He might wake up to eat, drink, and play a little and then go back to bed until you come back in the evening.

When you do, please be sure to take him for a walk or jog to let him burn off some energy.

5. Bull Terrier

The bull terrier is a playful, affectionate, and gentle dog.

As a member of the terrier family, he is fearless, brave, fiercely loyal, and protective.

Bull terriers also make great guard dogs. It is for this reason that the bull terrier can go so long without his owners.

When left alone, their guarding instinct will kick in. Rather than obsessing about your coming home, he will take it upon himself to watch over the house.

6. Chihuahua

How about a super tiny dog breed that can also go for more than 8 hours without crying for you to come back home?

The Chihuahua, also called, a big dog in a tiny body knows how to balance human company and independence.

Provided the environment is safe and warm with enough food and water, your Chi can actually go for up to 10 hours without your company.

If you have another Chihuahua, the pair can go even longer as long as they have the basic needs.

7. Shar Pei

The Shar-pei is yet another breed for people who are busy during the day. This medium-sized dog that is native to China was once a fighting and hunting dog.

Although these qualities still play out, most modern Shar-Peis are low energy. They won’t complain if they are left to lounge or curl up on the sofa all day long.

The breed is pretty reserved and quiet, perfect for staying alone.

As long as he has enough food and water, entertainment, and elimination spots, he can get by on his own for 8 hours and beyond.

8. Shiba Inu

The Shiba Inu is to Japan as the Labrador retriever is to America.

The Japanese adore this medium-sized dog like no other. A majority of households in the Asian continent have one or two dogs from the breed.

There are plenty of reasons for this including loyalty, affection, and friendliness.

In addition, Shiba Inus score very low in the separation anxiety meter.

You can leave them for eight hours without worrying that they will get destructive.

9. Chow Chow

This teddy bear of a dog is as beautiful as they come. His dense coat of fur is always begging for you to run your fingers through it and cuddle your dog.

Not too fast though, the Chow chow can be very independent and quiet.

While this can be heartbreaking when you want to spend with your dog, it is definitely a blessing in disguise.

He can stay behind for more than eight hours without your company as long as his needs are taken of.

10. Boston Terrier

The bull terrier is not the only terrier dog to stay alone for eight hours. His cousin, the Boston terrier, ticks the box as well.

This breed sure loves human company but if you have to go to work, he won’t hold you back.

All you have to do is create a safe environment for him. A crate or a dog-proof area works best.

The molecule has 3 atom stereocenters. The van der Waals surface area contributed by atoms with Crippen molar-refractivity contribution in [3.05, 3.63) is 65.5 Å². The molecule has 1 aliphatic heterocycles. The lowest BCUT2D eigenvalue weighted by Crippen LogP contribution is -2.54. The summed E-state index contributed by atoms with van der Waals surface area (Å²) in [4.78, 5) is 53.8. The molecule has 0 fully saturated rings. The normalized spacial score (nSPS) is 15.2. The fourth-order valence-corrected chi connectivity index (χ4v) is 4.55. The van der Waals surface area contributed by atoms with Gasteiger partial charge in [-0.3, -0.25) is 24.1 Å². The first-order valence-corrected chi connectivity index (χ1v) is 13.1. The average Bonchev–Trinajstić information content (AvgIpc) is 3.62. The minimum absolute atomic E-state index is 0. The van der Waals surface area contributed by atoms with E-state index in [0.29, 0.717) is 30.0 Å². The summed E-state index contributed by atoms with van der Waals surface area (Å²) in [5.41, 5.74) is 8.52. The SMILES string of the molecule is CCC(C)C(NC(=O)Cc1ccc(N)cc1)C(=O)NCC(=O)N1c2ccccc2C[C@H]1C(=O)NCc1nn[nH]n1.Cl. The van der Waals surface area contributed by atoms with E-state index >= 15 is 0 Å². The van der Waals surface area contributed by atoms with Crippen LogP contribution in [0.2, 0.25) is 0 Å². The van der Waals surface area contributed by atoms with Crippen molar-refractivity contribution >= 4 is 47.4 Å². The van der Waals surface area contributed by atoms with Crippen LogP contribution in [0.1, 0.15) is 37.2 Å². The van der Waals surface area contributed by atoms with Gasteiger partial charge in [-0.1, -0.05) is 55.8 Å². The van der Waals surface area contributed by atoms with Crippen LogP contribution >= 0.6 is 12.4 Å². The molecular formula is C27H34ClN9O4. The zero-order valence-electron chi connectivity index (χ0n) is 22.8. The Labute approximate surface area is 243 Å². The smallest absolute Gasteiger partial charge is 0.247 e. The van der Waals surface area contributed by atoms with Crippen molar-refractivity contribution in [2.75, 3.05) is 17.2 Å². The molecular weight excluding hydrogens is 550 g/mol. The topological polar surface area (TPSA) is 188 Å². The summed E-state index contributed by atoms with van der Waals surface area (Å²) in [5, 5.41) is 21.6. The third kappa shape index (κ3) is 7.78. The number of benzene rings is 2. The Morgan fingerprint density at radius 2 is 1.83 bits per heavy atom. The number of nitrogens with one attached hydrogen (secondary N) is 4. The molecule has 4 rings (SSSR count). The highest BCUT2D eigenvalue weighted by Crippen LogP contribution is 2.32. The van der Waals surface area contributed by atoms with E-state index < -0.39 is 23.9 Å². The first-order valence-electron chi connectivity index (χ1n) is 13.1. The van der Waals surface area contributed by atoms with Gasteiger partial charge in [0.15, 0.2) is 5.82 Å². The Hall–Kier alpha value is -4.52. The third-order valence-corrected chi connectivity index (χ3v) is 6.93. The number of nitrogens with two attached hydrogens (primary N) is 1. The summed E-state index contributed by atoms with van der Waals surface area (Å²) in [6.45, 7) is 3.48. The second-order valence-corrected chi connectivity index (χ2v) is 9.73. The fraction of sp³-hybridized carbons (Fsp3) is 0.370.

It goes without saying that this can only work if the doggie is housetrained.

11. Beagle

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Beagles are family-friendly companions that love their human owners profoundly.

From friendliness to playfulness and loyalty, what is there not to love about this breed?

The best part is that beagles have no problem staying alone provided they have their basic needs and are properly trained.

12. Golden Retriever

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Friendly, affectionate, social, playful, calm, gentle… there are so many words used to describe a Golden retriever.

The breed has stolen his way into many American hearts and counting.

Whether you live alone or with a bunch of people and pets, the Golden will love all.

He’s also fine with his own company if trained early enough.

Just make sure he has enough toys to play with and sufficient food and water and he will be fine.

Can You Leave A Puppy Alone For 8 Hours?

When you bring home a puppy from the shelter or the breeder, you often wonder how long you can leave her alone.

It is very tempting to want to spend every waking hour with her since you view her as a newborn baby.

While there’s nothing wrong with that, you have to teach the young canine to be content without you around.

However, a puppy of six months and below should not be left alone for more than two hours. They are still trying to recover from the shock of being torn away from mommy and siblings.

Without an adult around for more than two hours, they can easily go into a nervous state.

Is leaving a dog alone for 8 hours animal cruelty?

Well, leaving your pup alone for extended periods of time is cruel but it doesn’t amount to animal cruelty.

The number of hours a dog can stay alone depends on personality, breed, health status, age, and the factors we’ve discussed above.

There are dog breeds that can be left alone for 10 hours without any issue. For such dogs, as long as you leave them everything they need—water, enrichment, and stimulation—they will just be okay.

However, most dogs can only manage to be home alone for 4-6 hours before they begin manifesting stress symptoms or become destructive.

Related post: How Long Can You Leave A Dog Alone Legally (in the US?)

Factors to Consider Before Leaving Your Dog Home Alone For Extended Periods

How Long Can You Leave A Dog Alone Legally